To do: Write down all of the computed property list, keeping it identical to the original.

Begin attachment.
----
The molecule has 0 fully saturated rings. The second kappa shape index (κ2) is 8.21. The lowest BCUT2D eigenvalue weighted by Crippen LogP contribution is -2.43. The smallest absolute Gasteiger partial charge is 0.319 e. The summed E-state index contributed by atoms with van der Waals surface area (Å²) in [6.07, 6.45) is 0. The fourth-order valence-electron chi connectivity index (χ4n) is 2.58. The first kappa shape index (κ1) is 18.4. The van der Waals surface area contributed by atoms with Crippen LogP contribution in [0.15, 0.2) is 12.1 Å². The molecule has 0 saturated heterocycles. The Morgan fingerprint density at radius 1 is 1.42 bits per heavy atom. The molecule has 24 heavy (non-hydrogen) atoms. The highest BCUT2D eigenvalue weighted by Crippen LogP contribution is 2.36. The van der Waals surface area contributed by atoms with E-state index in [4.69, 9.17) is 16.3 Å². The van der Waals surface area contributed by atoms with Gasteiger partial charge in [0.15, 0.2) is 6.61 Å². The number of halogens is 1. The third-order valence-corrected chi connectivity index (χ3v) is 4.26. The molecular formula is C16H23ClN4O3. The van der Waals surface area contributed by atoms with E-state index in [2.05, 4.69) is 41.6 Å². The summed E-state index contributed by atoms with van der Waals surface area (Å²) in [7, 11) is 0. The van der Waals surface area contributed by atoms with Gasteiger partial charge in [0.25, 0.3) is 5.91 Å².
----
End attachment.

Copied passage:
The molecule has 0 fully saturated rings. The second kappa shape index (κ2) is 8.21. The lowest BCUT2D eigenvalue weighted by Crippen LogP contribution is -2.43. The smallest absolute Gasteiger partial charge is 0.319 e. The summed E-state index contributed by atoms with van der Waals surface area (Å²) in [6.07, 6.45) is 0. The fourth-order valence-electron chi connectivity index (χ4n) is 2.58. The first kappa shape index (κ1) is 18.4. The van der Waals surface area contributed by atoms with Crippen LogP contribution in [0.15, 0.2) is 12.1 Å². The molecule has 0 saturated heterocycles. The Morgan fingerprint density at radius 1 is 1.42 bits per heavy atom. The molecule has 24 heavy (non-hydrogen) atoms. The highest BCUT2D eigenvalue weighted by Crippen LogP contribution is 2.36. The van der Waals surface area contributed by atoms with E-state index in [4.69, 9.17) is 16.3 Å². The van der Waals surface area contributed by atoms with Gasteiger partial charge in [0.15, 0.2) is 6.61 Å². The number of halogens is 1. The third-order valence-corrected chi connectivity index (χ3v) is 4.26. The molecular formula is C16H23ClN4O3. The van der Waals surface area contributed by atoms with E-state index in [2.05, 4.69) is 41.6 Å². The summed E-state index contributed by atoms with van der Waals surface area (Å²) in [7, 11) is 0. The van der Waals surface area contributed by atoms with Gasteiger partial charge in [0.25, 0.3) is 5.91 Å².